Fluvial response to paleo-equatorial climate fluctuations during the late Paleozoic ice age
Jonathan P. Allen et al., Dept. of Geosciences, 214 Bessey Hall, University of Nebraska, Lincoln, Nebraska 68588-0340, USA. Published online 11 Feb. 2011; doi: 10.1130/B30314.1.
Jonathan P. Allen of the University of Nebraska and colleagues describe strata deposited during the Carboniferous and Permian periods in the Maritimes Basin of Atlantic Canada. During this period of earth history, 300-330 million years ago, Atlantic Canada was located around the equator. The sediments that were deposited during this time period have been interpreted to represent predominantly continental settings. Rocks representing fluvial environments preserve a variety of structures that indicate the rivers experienced prolonged periods of low flow conditions punctuated by intense precipitation events in a strongly seasonal climatic setting. Stratigraphic packages that preserve strongly seasonal river deposits are concentrated into four discrete intervals which can be correlated across the 400-km studied area. This suggests that a coherent regional climate signal is recorded within the strata. These intervals are separated by deposits characteristic of humid and arid climate conditions, and the alternation between these different types of rivers implies several pronounced, long-term changes in precipitation and runoff occurred during the deposition of the studied strata. Furthermore, these intervals coincide with major periods of southern hemisphere glaciation, which suggests that glaciation had a profound and controlling effect on the paleotropical climate of the Atlantic Canada region.
Zircon U-Pb age of the Pescadero felsite: A Late Cretaceous igneous event in the forearc, west-central California Coast Ranges
W.G. Ernst et al., Dept. of Geological and Environmental Sciences, Stanford University, Stanford, California 94305-2115, USA. Published online 11 Feb. 2011; doi: 10.1130/B30270.1.
W.G. Ernst of Stanford University and colleagues dated outcrops of a felsic lava exposed near Pesdacero, California, USA, as 86-90 million years old within a section of sedimentary strata otherwise devoid of such flows. After solidification, the volcanic rock was carried down a subduction zone where it recrystallized at depth, then was exhumed and partially eroded prior to accumulation of the 70-80-million-year-old Pigeon Point conglomerate. Much was happening geologically along this section of the North American continental margin at this time.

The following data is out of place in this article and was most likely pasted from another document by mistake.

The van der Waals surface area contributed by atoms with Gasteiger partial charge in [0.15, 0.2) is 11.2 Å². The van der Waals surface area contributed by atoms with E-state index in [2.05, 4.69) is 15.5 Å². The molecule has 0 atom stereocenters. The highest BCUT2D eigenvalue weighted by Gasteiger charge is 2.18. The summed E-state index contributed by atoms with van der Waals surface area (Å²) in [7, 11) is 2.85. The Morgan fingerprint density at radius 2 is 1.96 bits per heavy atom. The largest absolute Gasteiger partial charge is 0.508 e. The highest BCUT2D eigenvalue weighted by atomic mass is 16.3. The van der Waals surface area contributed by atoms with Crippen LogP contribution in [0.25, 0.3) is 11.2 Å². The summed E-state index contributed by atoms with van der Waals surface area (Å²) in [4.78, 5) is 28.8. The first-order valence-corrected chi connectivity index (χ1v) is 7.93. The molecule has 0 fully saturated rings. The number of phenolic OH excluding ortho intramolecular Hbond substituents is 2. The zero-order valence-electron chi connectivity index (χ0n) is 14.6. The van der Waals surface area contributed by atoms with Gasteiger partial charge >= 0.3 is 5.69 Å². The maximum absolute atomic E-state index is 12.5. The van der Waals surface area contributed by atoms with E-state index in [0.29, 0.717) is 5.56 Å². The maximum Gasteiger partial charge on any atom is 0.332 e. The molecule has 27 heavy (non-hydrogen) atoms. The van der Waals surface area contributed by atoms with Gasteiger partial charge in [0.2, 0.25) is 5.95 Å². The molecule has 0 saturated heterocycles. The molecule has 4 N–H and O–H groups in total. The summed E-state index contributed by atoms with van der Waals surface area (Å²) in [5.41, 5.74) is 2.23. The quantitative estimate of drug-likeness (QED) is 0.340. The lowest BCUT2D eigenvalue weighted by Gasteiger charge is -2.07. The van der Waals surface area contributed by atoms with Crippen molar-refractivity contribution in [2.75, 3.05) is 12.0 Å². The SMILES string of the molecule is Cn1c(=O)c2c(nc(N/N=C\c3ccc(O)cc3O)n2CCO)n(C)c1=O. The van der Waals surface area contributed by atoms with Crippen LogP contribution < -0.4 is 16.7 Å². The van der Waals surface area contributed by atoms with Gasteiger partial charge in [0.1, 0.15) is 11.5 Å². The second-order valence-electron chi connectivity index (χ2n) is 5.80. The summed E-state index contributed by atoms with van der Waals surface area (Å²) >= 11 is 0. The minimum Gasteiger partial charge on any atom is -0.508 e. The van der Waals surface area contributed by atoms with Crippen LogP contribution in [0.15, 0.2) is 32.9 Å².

The Neoproterozoic Noonday Formation, Death Valley region, California
R. Petterson et al., Division of Geological and Planetary Sciences, California Institute of Technology, Pasadena, California 91125, USA. Published online 11 Feb. 2011; doi: 10.1130/B30281.1.
One of the most intense periods of global climate change occurred about 650 million years ago, when most or all of Earth became covered with ice. The recovery from this “icehouse” event to a very warm, “greenhouse” Earth occurred rapidly 635 million years ago, and is marked by a dramatic “rainout” of carbonate on the ocean floor, and a recovery of ocean chemistry to pre-glacial levels; e.g., as indicated by the abundance of the heavy isotope of carbon, C-13. Thus far, the only relatively complete archive of carbon isotopic ratios during this recovery has come from sections in Namibia, leaving some workers to question whether results there are applicable elsewhere on the globe. The data from the Noonday Formation presented by R. Petterson of the California Institute of Technology and colleagues show that the details of both stratigraphic architecture and carbon isotope ratios apparent in Namibia have a close counterpart in the Death Valley region of North America. The correlation reinforces the hypothesis that the measured isotopic variations reflect changes in chemistry of the global ocean, as opposed to post-depositional chemical modification or some other process. It also indicates that the age of deposition of the lower part of the Noonday Formation, previously constrained only to within several hundred million years, is precisely 635-632 million years. This study was supported in part by a grant from the U.S. National Science Foundation.